6. Toured the grounds of the restaurant where there were koi ponds, artwork and a variety of flora including orchids.
  7. Went to a rum distillery where we saw a film about how rum is made and how great that distillery is and then we got to taste some rum. Eight different kinds but if you poured them all in the same glass, you might have an ounce.

That was the tour folks. To me it was a typical overview of a city tour, Rrrrafel did a great job and because we were with Seth, we had some good old fashioned fun. And I loved it because I got to do my second favorite kind of photography (after general travel photo), street photography. I love taking pictures of interesting people with interesting faces or doing interesting things. I think I like to do this because I spent more than 50 years doing high school and college yearbooks as a student, a teacher and a rep for Jostens Yearbooks. I can’t sell them or use the ones I take in any commercial way because I would need a release from the people I shot. Still, I love taking them. My daughter tells me, “Dad, when you die I will look at these and wonder who the heck they are and should I save them because they might be family?” So I also take them to bamboozle her.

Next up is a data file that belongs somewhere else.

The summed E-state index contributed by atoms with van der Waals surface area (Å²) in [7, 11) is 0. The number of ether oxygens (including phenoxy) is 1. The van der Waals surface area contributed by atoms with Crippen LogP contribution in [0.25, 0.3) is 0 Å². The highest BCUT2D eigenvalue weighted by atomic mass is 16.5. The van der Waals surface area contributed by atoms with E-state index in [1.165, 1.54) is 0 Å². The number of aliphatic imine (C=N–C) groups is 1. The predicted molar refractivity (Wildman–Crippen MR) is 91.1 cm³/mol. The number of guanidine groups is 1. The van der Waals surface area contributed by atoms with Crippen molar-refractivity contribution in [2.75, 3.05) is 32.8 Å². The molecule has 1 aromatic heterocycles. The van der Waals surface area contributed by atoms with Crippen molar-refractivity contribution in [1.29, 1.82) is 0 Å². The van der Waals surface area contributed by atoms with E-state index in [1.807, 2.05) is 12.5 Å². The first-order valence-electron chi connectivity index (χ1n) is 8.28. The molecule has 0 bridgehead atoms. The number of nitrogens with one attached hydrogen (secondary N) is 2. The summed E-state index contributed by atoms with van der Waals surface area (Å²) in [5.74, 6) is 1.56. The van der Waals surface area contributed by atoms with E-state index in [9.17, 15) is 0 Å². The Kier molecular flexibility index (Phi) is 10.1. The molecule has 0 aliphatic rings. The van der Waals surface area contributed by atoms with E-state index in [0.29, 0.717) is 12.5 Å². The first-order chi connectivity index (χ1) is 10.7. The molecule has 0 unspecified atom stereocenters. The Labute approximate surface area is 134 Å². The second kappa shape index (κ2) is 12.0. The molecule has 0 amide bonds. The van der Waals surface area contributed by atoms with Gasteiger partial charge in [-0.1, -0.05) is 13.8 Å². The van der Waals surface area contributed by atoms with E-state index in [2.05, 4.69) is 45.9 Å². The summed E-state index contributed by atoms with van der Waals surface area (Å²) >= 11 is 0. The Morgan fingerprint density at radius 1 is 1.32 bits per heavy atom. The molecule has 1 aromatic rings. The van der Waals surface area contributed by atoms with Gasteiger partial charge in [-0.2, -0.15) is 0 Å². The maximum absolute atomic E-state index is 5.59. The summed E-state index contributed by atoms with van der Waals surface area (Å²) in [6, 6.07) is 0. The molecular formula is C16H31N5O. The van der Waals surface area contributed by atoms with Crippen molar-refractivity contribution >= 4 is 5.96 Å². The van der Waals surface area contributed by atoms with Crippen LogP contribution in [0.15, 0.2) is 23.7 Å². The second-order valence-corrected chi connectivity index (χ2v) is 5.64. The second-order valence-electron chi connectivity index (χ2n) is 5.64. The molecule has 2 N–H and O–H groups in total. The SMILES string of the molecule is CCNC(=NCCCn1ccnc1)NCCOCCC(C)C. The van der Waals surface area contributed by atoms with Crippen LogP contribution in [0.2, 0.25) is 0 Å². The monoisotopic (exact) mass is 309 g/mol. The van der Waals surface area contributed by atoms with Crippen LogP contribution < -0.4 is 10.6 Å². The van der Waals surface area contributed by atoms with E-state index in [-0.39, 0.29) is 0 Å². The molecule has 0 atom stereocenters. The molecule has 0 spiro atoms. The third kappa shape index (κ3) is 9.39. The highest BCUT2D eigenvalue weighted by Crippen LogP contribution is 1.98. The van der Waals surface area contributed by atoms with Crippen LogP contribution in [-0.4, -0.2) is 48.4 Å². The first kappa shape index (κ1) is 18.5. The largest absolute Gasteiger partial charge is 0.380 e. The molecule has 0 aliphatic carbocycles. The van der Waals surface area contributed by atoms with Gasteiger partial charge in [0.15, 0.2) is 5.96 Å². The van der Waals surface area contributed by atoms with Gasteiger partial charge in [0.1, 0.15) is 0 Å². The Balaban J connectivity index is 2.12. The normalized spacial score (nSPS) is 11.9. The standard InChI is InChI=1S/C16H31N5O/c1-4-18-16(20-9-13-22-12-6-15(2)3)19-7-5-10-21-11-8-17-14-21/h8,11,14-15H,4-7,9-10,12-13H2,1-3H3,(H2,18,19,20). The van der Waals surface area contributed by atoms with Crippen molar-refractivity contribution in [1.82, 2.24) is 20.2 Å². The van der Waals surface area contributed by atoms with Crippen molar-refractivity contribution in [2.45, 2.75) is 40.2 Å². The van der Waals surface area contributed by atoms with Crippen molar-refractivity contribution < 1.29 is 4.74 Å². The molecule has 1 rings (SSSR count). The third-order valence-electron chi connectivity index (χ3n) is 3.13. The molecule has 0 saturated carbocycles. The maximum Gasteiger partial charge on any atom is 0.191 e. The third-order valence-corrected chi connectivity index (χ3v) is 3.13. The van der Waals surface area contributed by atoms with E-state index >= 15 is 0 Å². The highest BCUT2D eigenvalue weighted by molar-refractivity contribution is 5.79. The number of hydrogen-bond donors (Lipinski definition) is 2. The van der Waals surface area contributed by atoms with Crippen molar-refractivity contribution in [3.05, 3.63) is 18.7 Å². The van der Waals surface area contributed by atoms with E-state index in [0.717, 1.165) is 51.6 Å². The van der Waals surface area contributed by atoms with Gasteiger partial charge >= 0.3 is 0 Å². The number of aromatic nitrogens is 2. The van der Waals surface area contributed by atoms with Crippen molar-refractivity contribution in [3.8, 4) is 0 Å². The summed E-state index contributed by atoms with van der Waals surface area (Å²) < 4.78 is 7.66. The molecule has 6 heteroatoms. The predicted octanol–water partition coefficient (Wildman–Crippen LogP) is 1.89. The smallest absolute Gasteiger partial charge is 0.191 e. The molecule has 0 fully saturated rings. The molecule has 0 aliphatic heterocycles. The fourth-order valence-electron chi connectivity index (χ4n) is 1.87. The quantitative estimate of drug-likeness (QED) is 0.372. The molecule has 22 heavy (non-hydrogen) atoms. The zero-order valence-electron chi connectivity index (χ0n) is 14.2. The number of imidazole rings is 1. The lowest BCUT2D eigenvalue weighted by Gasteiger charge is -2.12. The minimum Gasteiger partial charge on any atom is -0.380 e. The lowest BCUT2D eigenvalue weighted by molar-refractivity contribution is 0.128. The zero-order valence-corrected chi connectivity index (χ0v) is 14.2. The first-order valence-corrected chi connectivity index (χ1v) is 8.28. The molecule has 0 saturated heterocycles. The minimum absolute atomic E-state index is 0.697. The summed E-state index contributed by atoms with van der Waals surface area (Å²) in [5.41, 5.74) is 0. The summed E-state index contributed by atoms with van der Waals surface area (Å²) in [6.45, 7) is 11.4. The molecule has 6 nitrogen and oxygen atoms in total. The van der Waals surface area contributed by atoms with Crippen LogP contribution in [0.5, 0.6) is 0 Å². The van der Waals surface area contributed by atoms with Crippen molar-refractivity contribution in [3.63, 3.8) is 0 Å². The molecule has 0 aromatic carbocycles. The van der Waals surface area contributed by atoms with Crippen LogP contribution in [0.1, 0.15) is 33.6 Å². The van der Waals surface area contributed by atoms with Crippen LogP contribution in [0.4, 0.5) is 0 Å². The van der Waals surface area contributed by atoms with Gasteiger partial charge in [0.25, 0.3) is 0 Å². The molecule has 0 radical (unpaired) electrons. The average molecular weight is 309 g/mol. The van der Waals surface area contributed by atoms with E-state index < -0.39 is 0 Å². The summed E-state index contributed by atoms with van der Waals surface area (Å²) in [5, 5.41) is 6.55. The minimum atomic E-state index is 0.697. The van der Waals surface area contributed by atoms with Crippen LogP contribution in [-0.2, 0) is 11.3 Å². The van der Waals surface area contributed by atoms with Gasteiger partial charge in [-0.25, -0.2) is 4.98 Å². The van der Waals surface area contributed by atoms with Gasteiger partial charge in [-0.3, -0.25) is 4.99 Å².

Here are some quick examples of what I mean. The captions will tell you a little more about street photography.  Don’t forget, if you click the first shot, you can then scroll through with your arrow keys or by swiping…and PLEASE…don’t look at my photography on a phone. Please…